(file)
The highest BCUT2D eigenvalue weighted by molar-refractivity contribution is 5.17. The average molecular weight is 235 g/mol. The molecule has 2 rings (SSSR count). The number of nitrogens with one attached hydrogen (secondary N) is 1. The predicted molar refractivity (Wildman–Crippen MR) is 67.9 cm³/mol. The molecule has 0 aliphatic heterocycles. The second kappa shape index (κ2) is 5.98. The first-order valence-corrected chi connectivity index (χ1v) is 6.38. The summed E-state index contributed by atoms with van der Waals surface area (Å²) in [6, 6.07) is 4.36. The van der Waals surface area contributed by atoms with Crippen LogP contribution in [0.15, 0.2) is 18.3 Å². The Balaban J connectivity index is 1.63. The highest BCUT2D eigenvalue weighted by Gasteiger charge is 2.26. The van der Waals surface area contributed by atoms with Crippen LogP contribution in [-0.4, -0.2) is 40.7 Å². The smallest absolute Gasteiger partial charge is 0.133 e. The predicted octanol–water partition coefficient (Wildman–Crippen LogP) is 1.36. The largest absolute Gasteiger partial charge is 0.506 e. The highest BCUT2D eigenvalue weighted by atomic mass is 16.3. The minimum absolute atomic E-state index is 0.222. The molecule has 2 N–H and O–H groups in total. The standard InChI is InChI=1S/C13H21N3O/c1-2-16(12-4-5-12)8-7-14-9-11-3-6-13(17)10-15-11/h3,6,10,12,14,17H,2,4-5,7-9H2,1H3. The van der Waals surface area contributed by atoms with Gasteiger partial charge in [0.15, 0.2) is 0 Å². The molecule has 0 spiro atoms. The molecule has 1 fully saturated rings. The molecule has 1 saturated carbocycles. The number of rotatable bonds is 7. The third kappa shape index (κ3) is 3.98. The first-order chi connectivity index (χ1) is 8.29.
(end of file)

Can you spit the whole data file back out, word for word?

The highest BCUT2D eigenvalue weighted by molar-refractivity contribution is 5.17. The average molecular weight is 235 g/mol. The molecule has 2 rings (SSSR count). The number of nitrogens with one attached hydrogen (secondary N) is 1. The predicted molar refractivity (Wildman–Crippen MR) is 67.9 cm³/mol. The molecule has 0 aliphatic heterocycles. The second kappa shape index (κ2) is 5.98. The first-order valence-corrected chi connectivity index (χ1v) is 6.38. The summed E-state index contributed by atoms with van der Waals surface area (Å²) in [6, 6.07) is 4.36. The van der Waals surface area contributed by atoms with Crippen LogP contribution in [0.15, 0.2) is 18.3 Å². The Balaban J connectivity index is 1.63. The highest BCUT2D eigenvalue weighted by Gasteiger charge is 2.26. The van der Waals surface area contributed by atoms with Crippen LogP contribution in [-0.4, -0.2) is 40.7 Å². The smallest absolute Gasteiger partial charge is 0.133 e. The predicted octanol–water partition coefficient (Wildman–Crippen LogP) is 1.36. The largest absolute Gasteiger partial charge is 0.506 e. The highest BCUT2D eigenvalue weighted by atomic mass is 16.3. The minimum absolute atomic E-state index is 0.222. The molecule has 2 N–H and O–H groups in total. The standard InChI is InChI=1S/C13H21N3O/c1-2-16(12-4-5-12)8-7-14-9-11-3-6-13(17)10-15-11/h3,6,10,12,14,17H,2,4-5,7-9H2,1H3. The van der Waals surface area contributed by atoms with Gasteiger partial charge in [0.15, 0.2) is 0 Å². The molecule has 0 spiro atoms. The molecule has 1 fully saturated rings. The molecule has 1 saturated carbocycles. The number of rotatable bonds is 7. The third kappa shape index (κ3) is 3.98. The first-order chi connectivity index (χ1) is 8.29.